...there are various things that the candle can symbolize. It’s very likely though that this poem is concerned, at least in part, with Millay’s own sexuality

So there's some support for the notion mentioned in the Q

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  • This certainly seems like a good case for the inspiration behind the idiom referencing a person's sexual behaviour, so +1 for that. A source attributing the poem to the secondary meaning of the idiom is what would make this an answer I would accept, but it's really interesting to see how this poem is potentially the inspiration for the meaning my Gran has taken.
    – Nemon27
    May 2 at 19:29
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    I got curious and asked about this on Literature SE, to find out more about the various possible interpretations of this poem. May 3 at 14:00
  • @Randal'Thor - Millay's personal life offers context for the short extract I posted, which continues : ...sexuality and her love for both men and women.. And FWIW, I've always thought that her first line was deliberately mis-cast, since metrically it would be better rendered as I burn my candle at both ends. Just another mystery.
    – Jim Mack
    May 3 at 17:44
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I've always taken that alternate meaning of burning the candle at both ends to mean the person doing so is two-timing, which means cheating or usually means cheating, but is nonetheless an important distinction because of its word choice.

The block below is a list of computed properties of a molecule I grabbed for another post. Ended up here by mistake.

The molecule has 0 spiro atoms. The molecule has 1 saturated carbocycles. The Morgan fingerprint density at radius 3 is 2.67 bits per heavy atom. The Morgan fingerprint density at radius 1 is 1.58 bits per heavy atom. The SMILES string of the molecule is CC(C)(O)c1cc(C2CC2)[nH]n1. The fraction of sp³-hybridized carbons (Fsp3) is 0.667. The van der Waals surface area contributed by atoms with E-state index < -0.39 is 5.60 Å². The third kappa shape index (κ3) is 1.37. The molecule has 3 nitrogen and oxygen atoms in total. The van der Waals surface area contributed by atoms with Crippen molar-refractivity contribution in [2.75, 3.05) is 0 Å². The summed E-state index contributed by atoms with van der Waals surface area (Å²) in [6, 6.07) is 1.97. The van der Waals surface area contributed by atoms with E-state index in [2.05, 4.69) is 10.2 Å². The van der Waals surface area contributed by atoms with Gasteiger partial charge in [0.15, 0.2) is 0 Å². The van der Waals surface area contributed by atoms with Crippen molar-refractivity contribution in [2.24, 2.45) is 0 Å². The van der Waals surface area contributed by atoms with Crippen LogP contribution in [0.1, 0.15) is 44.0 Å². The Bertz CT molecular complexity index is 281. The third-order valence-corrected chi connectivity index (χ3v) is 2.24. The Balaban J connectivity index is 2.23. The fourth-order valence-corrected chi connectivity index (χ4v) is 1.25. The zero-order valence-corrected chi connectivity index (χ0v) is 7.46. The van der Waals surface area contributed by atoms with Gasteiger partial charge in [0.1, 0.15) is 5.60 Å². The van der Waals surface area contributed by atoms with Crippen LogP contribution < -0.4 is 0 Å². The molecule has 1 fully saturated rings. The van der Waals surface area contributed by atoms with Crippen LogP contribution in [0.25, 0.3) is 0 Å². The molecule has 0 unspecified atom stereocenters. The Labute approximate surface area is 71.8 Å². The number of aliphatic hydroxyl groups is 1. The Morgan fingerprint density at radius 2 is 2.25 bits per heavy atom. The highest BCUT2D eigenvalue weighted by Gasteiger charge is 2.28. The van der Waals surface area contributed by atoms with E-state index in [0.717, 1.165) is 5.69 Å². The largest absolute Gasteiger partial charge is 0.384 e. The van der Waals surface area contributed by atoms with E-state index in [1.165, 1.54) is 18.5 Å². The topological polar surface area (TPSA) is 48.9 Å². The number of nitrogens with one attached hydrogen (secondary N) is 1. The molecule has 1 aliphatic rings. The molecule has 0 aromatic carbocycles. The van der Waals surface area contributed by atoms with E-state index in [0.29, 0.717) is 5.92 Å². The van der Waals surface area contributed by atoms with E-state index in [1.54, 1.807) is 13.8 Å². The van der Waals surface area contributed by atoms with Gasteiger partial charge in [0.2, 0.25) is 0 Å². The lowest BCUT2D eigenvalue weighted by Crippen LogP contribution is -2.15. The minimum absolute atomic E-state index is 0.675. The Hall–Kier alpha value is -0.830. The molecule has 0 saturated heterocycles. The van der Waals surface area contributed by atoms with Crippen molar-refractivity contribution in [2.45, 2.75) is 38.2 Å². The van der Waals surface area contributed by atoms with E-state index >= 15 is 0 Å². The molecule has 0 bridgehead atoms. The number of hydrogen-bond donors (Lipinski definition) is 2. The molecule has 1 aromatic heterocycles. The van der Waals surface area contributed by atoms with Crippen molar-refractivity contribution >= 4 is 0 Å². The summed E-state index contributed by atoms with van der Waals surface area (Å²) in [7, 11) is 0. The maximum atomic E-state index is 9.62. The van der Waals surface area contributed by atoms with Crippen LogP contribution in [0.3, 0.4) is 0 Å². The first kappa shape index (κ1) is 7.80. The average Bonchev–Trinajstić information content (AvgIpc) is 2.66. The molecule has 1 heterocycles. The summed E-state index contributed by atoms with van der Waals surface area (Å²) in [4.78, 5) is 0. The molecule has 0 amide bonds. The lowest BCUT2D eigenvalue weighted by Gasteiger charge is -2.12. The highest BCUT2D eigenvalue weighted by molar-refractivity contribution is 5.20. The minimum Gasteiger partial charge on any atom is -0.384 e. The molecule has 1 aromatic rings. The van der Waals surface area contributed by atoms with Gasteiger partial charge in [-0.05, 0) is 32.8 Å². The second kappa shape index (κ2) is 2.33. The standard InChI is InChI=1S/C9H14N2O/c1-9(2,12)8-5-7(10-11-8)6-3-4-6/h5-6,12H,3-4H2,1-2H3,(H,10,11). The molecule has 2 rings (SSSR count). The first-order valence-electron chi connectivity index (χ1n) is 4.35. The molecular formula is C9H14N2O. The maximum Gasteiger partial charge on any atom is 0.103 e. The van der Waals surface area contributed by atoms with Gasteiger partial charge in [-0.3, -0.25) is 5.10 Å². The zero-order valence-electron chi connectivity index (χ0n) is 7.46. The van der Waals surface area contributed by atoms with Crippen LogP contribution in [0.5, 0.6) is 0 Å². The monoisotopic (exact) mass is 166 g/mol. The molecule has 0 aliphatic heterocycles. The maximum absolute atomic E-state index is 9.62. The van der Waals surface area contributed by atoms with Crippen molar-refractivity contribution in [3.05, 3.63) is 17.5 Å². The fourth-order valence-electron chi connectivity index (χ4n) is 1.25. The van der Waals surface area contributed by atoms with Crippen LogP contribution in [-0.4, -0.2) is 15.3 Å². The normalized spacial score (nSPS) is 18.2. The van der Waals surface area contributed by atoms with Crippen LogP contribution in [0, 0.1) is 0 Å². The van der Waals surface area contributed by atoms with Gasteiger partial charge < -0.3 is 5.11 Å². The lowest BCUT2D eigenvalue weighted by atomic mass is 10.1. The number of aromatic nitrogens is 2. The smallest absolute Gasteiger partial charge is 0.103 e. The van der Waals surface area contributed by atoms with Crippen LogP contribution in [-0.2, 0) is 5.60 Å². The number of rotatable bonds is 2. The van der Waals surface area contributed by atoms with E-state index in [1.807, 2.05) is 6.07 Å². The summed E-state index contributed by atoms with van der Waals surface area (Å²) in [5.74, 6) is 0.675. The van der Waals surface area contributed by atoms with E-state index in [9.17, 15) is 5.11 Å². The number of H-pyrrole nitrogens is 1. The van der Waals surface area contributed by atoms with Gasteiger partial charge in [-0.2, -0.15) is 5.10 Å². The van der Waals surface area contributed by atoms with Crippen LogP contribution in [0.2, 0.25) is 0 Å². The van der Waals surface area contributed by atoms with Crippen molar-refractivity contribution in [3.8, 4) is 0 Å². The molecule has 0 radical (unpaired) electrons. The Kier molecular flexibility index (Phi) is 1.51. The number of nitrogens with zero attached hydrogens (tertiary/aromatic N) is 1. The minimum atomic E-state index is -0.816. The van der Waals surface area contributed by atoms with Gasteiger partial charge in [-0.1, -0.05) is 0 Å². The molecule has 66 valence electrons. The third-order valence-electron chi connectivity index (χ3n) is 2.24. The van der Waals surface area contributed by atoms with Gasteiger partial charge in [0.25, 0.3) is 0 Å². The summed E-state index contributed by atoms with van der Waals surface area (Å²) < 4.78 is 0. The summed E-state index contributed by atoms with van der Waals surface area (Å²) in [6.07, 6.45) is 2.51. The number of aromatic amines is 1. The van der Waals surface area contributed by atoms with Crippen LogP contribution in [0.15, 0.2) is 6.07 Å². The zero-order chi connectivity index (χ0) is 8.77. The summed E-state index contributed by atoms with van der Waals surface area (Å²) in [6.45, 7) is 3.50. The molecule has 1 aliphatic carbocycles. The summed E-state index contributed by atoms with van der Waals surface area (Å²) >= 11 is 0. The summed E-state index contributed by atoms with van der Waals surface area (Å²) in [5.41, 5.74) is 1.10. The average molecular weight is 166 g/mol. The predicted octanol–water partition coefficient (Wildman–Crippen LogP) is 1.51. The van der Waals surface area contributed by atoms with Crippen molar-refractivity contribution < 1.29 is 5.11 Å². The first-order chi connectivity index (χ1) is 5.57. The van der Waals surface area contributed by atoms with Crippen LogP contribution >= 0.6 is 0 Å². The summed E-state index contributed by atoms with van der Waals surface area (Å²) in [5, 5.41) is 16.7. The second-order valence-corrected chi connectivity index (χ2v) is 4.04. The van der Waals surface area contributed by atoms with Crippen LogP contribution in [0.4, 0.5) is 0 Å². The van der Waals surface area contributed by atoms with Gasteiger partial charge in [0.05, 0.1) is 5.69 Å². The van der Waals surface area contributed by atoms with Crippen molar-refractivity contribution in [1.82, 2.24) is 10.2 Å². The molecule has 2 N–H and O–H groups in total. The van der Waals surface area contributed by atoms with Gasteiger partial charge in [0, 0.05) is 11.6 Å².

With "two-timing" in mind, burning the candle at both ends' second meaning became inevitable. It contains an overt phallic symbol (a penis-shaped object) that is burning (a word also used for sexual desire) with two flames (a word also used for "lover," so "two lovers"), each literally (and figuratively) lighting upon and licking at each end of that rigid, horizontal, burning phallic symbol (or phallus), in an analogy that refers to late nights and lots of work, the two principal requirements and struggles of two-timing since even just one relationship requires lots of work and late nights, so twice that! With all of that going on, it's very easy to see how the second meaning evolved. In fact, with how much we humans have sex on the brain, it would be hard to see how that second meaning wouldn't evolve.

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    Two-timing, yes! This is the perfect phrase to describe the other phrase haha! What I'm really after is when this meaning became associated with the idiom, but I'm struggling to find it even after scrolling through a whole lot of Google Ngram. Your reasoning is sound so +1 but it's an example of this second meaning's origin that would nail an answer.
    – Nemon27
    May 2 at 19:25
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    "dipping the wick" is another candle-related sex metaphor, although it relates to creating the candle instead of using it, so I don't think mixing them would work well.
    – Bobson
    May 3 at 17:29
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I have never encountered the expression in the context of sexual infidelity and if so it possibly stems from some misunderstanding of the phrase. I think it originally applied to someone who rose early and worked late hence burned the candle at both ends of the day. That is to light a dark morning and the the darkness of the evening.